« Even as a youngster reading 2000 AD from its first issue in 1977, it was clear that Brian’s artwork was special. It was the perfect mixture of American-inspired dynamism, a British sense of the absurd, and avant-garde European SF imagery, rendered in meticulous, almost inhumanly perfect linework. It was a deeply seductive style… » — David Roach
As far as I can tell, everyone loves Brian Bolland‘s (b. 1951) work. It’s sophisticated in design yet direct, highly detailed yet clean as a whistle *and* neat as a pin, technically adept, varied but unfailingly his. As a sequential cartoonist, he can be a bit stiff, but as a cover artist, he’s pretty untouchable. For about a second and a half, I was tempted to spotlight his work in our Hot Streak! category, but that would have been absurd, such is Bolland’s high level of consistency and volume of work. So I’ll “merely” feature an even dozen of his Animal Man covers (out of a total of 64, 1988-1993).
After Alan Moore made an unexpected splash with his work on Swamp Thing, the folks at DC scrambled, in ‘have you got a sister?‘ fashion, to strip-mine the UK’s writerly talent pool. In came Grant Morrison, Neil Gaiman, Pete Milligan, Jamie Delano, Garth Ennis, Warren Ellis, and so on…
For the cockiest of these writers, the typical bravura move was to prove their commercial acumen by revamping the most obscure existing character they could think of* (typically, characters DC’s then-editors had never heard of); in Gaiman’s case, it was Sheldon Mayer’s Black Orchid**, and in Morrison’s, Animal Man. As minor characters (a lesson learned from Alan Moore’s Watchmen), these heroes could be subjected to numberless and unceasing torments and humiliations at the writer’s whim.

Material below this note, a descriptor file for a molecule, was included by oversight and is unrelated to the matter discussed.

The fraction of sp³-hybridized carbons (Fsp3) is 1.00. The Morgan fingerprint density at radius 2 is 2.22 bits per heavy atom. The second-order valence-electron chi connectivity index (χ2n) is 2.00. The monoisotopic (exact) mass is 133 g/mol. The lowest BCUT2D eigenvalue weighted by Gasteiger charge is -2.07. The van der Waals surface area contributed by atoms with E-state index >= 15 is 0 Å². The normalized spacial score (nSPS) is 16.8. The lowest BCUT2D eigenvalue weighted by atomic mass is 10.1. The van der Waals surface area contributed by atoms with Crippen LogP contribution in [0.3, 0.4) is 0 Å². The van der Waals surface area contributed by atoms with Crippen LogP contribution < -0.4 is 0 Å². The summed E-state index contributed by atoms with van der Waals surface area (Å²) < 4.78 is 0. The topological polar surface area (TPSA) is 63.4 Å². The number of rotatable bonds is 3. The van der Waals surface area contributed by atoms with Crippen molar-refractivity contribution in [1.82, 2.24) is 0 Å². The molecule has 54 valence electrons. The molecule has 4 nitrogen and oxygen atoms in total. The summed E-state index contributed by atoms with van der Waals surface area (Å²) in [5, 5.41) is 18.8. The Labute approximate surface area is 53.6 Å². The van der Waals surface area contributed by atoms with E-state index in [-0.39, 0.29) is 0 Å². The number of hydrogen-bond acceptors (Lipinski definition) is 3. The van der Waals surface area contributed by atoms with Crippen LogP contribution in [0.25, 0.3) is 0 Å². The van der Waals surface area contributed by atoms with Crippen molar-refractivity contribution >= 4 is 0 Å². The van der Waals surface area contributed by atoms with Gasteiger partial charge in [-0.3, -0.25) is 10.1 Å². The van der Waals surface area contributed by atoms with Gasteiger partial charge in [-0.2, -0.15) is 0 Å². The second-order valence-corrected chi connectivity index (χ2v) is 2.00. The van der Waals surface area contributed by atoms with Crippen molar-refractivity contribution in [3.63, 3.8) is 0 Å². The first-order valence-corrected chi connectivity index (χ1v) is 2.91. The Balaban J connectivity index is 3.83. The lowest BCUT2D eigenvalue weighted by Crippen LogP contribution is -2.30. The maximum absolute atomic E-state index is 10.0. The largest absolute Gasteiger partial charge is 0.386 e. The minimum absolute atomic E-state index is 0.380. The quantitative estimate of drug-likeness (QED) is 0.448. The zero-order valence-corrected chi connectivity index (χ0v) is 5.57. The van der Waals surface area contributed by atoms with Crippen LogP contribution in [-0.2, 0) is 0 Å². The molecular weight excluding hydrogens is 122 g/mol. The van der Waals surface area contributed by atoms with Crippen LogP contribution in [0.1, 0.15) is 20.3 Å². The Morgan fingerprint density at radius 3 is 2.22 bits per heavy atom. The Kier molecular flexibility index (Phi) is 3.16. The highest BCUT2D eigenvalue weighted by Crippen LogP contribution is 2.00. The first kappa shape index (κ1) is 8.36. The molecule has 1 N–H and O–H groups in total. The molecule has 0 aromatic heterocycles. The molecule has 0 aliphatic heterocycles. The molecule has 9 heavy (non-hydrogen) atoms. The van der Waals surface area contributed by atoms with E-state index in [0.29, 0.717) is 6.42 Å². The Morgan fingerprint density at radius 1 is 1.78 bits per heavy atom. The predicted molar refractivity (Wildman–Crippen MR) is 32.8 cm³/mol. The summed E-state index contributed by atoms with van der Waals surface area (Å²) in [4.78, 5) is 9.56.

*To be fair, their first eighty-five choices likely had proved unavailable.
**Mayer had asked that his 1970s creation, The Black Orchid, never be given an origin or have her mystery dispelled. Gaiman just aped what Mr. Moore had done (but brilliantly) with Swamp Thing… and made her a literal plant. Bah.
Henry Mayo Bateman (1887-1970) was a British cartoonist now frequently described as ‘the most innovative cartoonist of his generation’. His main claim to fame is the ‘The Man Who…‘ cartoons; as it often happens with when the popularity of a creation goes far beyond what the artist originally had in mind, Bateman himself was ambivalent about it, and felt constrained by its acclaim. Be as it may, a lot of his cartoon collections (most of them hopelessly out of print) are named according to this template: Man Who Drew 20th Century (1969), The Man Who Was H. M. Bateman (1982), H. M. Bateman: The Man Who Went Mad on Paper (2012)… The one I have in my collection broke away from this mold –it’s a French collection titled Mimodrames, with all text inside, including the titles of cartoons, in both French and English. Strangely, the French cartoon captions seem more à propos than the English ones.